Water scarcity presents an obstacle to economic development in the western United States. In an attempt to accommodate the increasing levels of demand that population growth, recreation, industry, and environmental protection place on water supplies, western states frequently establish markets for water. Water markets promote efficient allocation, helping states to derive the highest possible economic benefit from available resources, and allowing western water supplies to support as much new development and population growth as possible. However, imperfect pricing information for water threatens the ability of water markets to efficiently allocate water. Correct valuation improves water right allocation by aiding market participants in negotiating and completing sensible transactions despite the limited availability of price signals. This project will estimate the values market participants place on shares of ditch company water rights in Colorado's South Platte basin. Based on observed market activity, the hedonic will method will be used to estimate the implicit value consumers place on each characteristic of a water right, and the contribution of each characteristic to the water right's price. The dataset analyzed in this project includes price, quantity, reliability, location, and type of use information for 254 transfers of ditch company shares. Because these data are proprietary and difficult to collect, this dataset represents one of the most comprehensive collections of water transaction information in existence for Colorado's South Platte basin. It is predicted that the ordinary least squares estimation of the hedonic price model developed in this project will reveal that reliable water supplies located near municipalities attract higher prices than variable water supplies situated downstream from cities. In addition, economies of scale and water price appreciation are predicted to exist in the South Platte basin.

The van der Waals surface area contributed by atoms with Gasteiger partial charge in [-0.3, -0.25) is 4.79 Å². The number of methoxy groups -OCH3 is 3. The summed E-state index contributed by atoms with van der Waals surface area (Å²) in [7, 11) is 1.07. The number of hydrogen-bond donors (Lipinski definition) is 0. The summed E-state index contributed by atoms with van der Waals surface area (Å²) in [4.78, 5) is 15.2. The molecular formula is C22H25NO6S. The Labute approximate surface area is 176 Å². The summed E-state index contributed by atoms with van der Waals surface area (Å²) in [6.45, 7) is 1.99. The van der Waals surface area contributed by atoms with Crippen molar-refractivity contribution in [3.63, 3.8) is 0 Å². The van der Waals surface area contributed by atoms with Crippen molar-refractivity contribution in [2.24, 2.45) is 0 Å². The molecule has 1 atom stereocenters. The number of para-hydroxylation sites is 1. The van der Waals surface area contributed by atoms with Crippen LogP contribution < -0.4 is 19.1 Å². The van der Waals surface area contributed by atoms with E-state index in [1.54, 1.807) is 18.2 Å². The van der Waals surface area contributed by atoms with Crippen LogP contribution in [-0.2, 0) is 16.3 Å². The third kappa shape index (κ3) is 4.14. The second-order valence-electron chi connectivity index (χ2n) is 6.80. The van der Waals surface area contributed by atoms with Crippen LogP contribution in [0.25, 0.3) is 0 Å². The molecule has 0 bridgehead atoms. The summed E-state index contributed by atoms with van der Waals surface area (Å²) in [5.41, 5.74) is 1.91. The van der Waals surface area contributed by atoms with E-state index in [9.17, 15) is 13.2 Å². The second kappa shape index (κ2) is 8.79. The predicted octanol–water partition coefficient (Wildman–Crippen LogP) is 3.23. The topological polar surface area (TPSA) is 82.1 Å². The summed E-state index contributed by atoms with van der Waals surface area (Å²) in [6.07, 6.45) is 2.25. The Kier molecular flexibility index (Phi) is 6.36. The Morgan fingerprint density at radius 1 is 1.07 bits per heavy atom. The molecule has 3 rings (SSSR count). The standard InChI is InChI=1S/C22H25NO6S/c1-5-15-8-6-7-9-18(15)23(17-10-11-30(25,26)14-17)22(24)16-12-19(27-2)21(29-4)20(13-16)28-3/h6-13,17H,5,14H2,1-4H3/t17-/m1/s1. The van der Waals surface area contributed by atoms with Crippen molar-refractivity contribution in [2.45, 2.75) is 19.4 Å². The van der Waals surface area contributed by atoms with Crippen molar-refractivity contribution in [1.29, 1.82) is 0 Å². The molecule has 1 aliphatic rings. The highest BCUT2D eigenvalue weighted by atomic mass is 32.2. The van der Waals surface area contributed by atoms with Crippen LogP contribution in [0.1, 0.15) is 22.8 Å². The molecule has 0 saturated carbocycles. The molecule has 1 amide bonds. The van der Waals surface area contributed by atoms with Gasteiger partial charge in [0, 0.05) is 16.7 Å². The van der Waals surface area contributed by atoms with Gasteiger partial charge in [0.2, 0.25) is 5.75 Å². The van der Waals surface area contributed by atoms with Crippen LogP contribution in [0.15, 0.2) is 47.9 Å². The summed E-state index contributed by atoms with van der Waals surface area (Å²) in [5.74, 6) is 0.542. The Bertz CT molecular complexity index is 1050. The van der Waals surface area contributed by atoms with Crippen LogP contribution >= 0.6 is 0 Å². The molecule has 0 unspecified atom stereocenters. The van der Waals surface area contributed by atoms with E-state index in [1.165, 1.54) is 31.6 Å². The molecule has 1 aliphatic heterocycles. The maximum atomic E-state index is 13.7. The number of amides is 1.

Hunting licenses do not represent the true value of the sport for hunters. This study examines the monetary value hunters, resident and non-resident, place on elk hunting in Colorado and which factors affect their valuation. The contingent valuation method is used to determine this information through a survey that was posted on several internet hunting forums. A hypothetical fee increase in hunting licenses from an improvement in elk habitat is used in the survey. To elicit a response, this study uses a two part question for willingness to pay, which is different from previous studies. First, intervals are presented and then the respondent answers an open-ended question. The data obtained from the survey is analyzed using the Tobit regression method. Separate regression equations are used for resident and non-resident hunters. The study finds that Colorado resident and non-resident hunters have differing views on the amount of license fee increase they would accept and base their decision on different factors.
The National Basketball Association (NBA) is one of the four largest professional sports organizations in the United States. There are currently 23 teams in the NBA that gathered over $100 million in revenue during the 2007-08 season alone. This study examines the components of total NBA franchise revenues and investigates the effect that multiple losing seasons has on total revenue performance. A fixed-effects regression analysis is used to examine the effect of multiple losing seasons on total NBA franchise revenue. All the statistics and data observed in this study are from the 10 year period of 1999 to 2008. The findings in this study provide valuable information to NBA teams as to whether losing consecutive seasons affects total revenue performance.
The study undertaken in this paper will address the subject of the role of organizational culture in the success of GreatAmerica Leasing Corporation (GreatAmerica). This privately held commercial equipment finance firm has, against overwhelming odds, overcome serious competitive shortcomings to become one of the largest entities in a commoditized industry where brand name, cost of funds and expensive systems technology are thought to be overriding competitive advantages. The company has enjoyed a record of impressive financial success competing with some of the largest banking and other corporate giants while selling the exact same commoditized product; money.